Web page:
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Railroads are not required to disclose detailed information on hazardous materials shipments to state and local officials. But multiple rail accidents involving crude in the past several months have put pressure on the industry and its regulators.
“All options are on the table when it comes to improving the safe transportation of crude oil,” Transportation Secretary Anthony Foxx said in a statement, “and today’s actions, the latest in a series that make up an expansive strategy, will ensure that communities are more informed and that companies are using the strongest possible tank cars.”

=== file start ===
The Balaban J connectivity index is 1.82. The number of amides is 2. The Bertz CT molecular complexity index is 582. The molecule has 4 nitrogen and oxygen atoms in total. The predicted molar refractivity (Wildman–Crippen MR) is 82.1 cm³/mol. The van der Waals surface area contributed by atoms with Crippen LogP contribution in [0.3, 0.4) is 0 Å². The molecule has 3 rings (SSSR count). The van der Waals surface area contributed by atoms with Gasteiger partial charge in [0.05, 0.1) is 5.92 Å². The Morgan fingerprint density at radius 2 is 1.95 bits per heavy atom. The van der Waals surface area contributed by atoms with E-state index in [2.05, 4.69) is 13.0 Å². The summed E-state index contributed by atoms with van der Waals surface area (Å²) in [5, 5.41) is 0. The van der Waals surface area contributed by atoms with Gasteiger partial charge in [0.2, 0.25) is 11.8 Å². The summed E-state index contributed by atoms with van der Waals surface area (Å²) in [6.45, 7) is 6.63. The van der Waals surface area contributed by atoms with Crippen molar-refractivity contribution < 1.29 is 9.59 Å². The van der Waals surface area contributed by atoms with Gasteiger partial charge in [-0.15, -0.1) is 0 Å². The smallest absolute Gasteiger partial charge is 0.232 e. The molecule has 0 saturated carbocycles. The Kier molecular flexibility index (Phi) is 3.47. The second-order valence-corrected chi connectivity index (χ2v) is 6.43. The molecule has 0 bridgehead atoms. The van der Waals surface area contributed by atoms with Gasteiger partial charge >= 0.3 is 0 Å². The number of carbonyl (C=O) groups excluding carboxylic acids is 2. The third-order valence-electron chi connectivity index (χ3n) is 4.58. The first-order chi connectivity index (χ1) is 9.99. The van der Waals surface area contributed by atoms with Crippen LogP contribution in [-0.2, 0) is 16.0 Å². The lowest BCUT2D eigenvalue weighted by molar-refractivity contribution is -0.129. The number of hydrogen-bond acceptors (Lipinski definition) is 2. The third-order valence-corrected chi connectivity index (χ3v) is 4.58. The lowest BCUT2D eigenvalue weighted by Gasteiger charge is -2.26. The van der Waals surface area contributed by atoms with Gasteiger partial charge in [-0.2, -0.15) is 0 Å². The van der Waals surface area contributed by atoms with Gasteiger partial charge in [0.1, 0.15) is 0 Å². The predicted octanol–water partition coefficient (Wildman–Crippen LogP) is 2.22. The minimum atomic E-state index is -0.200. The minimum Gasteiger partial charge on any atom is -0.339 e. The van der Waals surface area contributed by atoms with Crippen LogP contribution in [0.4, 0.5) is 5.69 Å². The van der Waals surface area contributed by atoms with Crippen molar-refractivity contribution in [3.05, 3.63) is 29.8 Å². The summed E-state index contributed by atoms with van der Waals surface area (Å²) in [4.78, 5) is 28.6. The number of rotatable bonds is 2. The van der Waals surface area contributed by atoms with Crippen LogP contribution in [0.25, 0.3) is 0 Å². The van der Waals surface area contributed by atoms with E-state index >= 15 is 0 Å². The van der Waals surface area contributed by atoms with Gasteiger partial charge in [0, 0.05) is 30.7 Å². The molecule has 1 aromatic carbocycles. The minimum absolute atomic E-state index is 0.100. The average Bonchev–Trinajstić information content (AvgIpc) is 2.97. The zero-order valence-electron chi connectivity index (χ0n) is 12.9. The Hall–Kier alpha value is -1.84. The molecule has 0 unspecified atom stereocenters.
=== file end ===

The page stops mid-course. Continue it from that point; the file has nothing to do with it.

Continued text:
Last week, the same day of the Lynchburg derailment, the department sent a package of proposed regulations to the White House Office of Management and Budget for review.
The process can take at least 90 days, and until it’s complete, the details will not be made public.
For community and environmental activists who have been pushing for more aggressive action from the DOT, Wednesday’s announcement was a disappointment.
“Without a mandatory requirement and a strict time line, it doesn’t do the job,” said Phillip Musegaas, Hudson River program director for Riverkeeper, a river conservation group.
Lawmakers expressed some skepticism as well.
“I’m concerned that calls for action without clear guidelines won’t actually do much to improve safety,” said Sen. Heidi Heitkamp, D-N.D.
Staff writer David Shaffer contributed to this report.